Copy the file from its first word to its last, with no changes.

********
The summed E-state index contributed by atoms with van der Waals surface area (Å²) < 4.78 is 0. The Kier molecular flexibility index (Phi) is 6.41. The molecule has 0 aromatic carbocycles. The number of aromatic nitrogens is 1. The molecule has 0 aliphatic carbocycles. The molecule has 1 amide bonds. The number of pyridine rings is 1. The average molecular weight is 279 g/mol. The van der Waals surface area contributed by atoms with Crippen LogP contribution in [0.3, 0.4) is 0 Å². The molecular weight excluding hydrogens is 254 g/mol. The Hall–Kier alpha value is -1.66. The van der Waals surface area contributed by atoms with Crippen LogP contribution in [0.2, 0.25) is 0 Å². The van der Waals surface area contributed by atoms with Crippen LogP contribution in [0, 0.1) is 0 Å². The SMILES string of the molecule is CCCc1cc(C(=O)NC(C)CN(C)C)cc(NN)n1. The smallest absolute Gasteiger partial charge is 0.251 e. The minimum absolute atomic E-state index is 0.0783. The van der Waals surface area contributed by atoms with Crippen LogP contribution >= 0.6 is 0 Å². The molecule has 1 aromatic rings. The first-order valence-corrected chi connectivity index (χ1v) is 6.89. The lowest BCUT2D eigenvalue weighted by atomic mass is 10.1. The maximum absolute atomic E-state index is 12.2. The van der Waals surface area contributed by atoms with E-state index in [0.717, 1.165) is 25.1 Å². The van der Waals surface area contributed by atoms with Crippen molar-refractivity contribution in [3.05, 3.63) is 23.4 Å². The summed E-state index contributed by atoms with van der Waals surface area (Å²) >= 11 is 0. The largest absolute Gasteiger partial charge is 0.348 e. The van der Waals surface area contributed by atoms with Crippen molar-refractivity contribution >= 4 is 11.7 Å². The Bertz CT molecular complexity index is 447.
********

The summed E-state index contributed by atoms with van der Waals surface area (Å²) < 4.78 is 0. The Kier molecular flexibility index (Phi) is 6.41. The molecule has 0 aromatic carbocycles. The number of aromatic nitrogens is 1. The molecule has 0 aliphatic carbocycles. The molecule has 1 amide bonds. The number of pyridine rings is 1. The average molecular weight is 279 g/mol. The van der Waals surface area contributed by atoms with Crippen LogP contribution in [0.3, 0.4) is 0 Å². The molecular weight excluding hydrogens is 254 g/mol. The Hall–Kier alpha value is -1.66. The van der Waals surface area contributed by atoms with Crippen LogP contribution in [0.2, 0.25) is 0 Å². The van der Waals surface area contributed by atoms with Crippen LogP contribution in [0, 0.1) is 0 Å². The SMILES string of the molecule is CCCc1cc(C(=O)NC(C)CN(C)C)cc(NN)n1. The smallest absolute Gasteiger partial charge is 0.251 e. The minimum absolute atomic E-state index is 0.0783. The van der Waals surface area contributed by atoms with Crippen LogP contribution >= 0.6 is 0 Å². The molecule has 1 aromatic rings. The first-order valence-corrected chi connectivity index (χ1v) is 6.89. The lowest BCUT2D eigenvalue weighted by atomic mass is 10.1. The maximum absolute atomic E-state index is 12.2. The van der Waals surface area contributed by atoms with E-state index in [0.717, 1.165) is 25.1 Å². The van der Waals surface area contributed by atoms with Crippen molar-refractivity contribution in [3.05, 3.63) is 23.4 Å². The summed E-state index contributed by atoms with van der Waals surface area (Å²) >= 11 is 0. The largest absolute Gasteiger partial charge is 0.348 e. The van der Waals surface area contributed by atoms with Crippen molar-refractivity contribution >= 4 is 11.7 Å². The Bertz CT molecular complexity index is 447.